SPAIN’S acting Prime Minister Pedro Sanchez has accepted a mandate from King Felipe VI to try and form a government.
The PSOE leader will begin negotiating with the other parties in the country’s bitterly divided parliament on Monday.
Sanchez is set to speak to the conservative PP party leader Pablo Casado, as well as the centre-right Ciudadanos, which lost its leader in the General Election last month.
Spain’s national vote saw historic gains for far right party Vox, while the overall picture was a hung parliament.
The left wing PSOE and far left Podemos struck a deal in the days after the election, with the parties only taking a combined 155 seats, a shortfall of the required 176.
A total of 13 seats taken by Catalan separatist ERC, made the party a kingmaker and forced Sanchez to negotiate with its politicians.
ERC leader Oriol Junqueras, was among nine Catalan separatist leaders jailed over the illegal independence referendum held in 2017.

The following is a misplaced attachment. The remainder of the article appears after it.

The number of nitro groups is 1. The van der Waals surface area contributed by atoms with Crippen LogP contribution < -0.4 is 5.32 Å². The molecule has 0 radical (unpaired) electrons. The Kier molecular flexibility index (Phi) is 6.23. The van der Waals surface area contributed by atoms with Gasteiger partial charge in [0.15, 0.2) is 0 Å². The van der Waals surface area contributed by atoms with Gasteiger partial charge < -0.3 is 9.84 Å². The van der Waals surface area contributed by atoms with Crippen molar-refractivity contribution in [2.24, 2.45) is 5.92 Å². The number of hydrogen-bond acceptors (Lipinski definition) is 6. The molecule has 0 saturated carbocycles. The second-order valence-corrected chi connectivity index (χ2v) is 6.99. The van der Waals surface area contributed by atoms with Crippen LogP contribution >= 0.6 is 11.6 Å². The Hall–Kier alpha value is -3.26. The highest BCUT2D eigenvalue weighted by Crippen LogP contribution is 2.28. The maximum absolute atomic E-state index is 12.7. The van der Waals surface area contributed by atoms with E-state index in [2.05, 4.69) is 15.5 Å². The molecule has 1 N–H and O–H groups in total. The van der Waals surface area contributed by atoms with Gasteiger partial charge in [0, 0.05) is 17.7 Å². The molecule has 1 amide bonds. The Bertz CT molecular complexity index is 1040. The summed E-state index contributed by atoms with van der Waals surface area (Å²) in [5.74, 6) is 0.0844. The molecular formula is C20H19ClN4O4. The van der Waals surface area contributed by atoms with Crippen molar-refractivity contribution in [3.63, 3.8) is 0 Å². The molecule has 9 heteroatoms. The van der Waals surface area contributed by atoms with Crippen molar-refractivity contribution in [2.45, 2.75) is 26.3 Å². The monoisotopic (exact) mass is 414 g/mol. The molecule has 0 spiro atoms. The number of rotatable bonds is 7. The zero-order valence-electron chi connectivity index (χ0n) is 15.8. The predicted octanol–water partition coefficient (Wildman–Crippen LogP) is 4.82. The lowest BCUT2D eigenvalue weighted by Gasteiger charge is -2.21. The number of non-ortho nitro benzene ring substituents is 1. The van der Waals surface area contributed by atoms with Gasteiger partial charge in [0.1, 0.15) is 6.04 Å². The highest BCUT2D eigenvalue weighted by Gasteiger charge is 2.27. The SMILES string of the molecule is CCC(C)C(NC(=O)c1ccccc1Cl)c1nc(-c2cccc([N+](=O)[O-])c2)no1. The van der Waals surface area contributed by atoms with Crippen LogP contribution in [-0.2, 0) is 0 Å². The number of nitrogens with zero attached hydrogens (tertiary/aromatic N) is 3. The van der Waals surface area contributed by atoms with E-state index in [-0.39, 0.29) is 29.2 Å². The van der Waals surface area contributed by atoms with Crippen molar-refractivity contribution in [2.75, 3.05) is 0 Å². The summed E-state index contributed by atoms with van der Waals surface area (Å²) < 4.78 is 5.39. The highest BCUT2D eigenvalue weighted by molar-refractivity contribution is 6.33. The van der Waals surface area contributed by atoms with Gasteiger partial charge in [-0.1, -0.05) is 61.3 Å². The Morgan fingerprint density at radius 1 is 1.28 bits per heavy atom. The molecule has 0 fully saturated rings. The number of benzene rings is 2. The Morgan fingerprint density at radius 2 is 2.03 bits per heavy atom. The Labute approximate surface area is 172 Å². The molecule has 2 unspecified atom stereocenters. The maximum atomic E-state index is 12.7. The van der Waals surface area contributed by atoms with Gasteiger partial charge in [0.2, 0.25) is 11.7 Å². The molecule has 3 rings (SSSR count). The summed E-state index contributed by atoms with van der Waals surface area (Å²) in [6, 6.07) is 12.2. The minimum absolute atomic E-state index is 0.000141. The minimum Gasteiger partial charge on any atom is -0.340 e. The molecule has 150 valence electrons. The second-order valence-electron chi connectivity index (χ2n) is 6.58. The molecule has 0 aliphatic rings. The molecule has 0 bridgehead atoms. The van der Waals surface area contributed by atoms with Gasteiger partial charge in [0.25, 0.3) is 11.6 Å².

His party set out a list of demands, including ‘unconditional dialogue’ between the Spanish and Catalan regional governments.
However Sanchez has since issued a strong warning to the ERC, urging it to take ‘responsibility’.
King Felipe, who is facilitating talks, met 12 different parties on Tuesday, but it is expected to take several weeks before MPs can vote on a new parliament.
“Spaniards are fed up with anger and clashes, they want to believe in politics again,” said Sanchez, “they want consensus and stability.”
He added: “Voters were clear on November 10, they want the Socialists to govern.
“There is no other possible alternative, Spain needs to move forward, we all need to do our part.”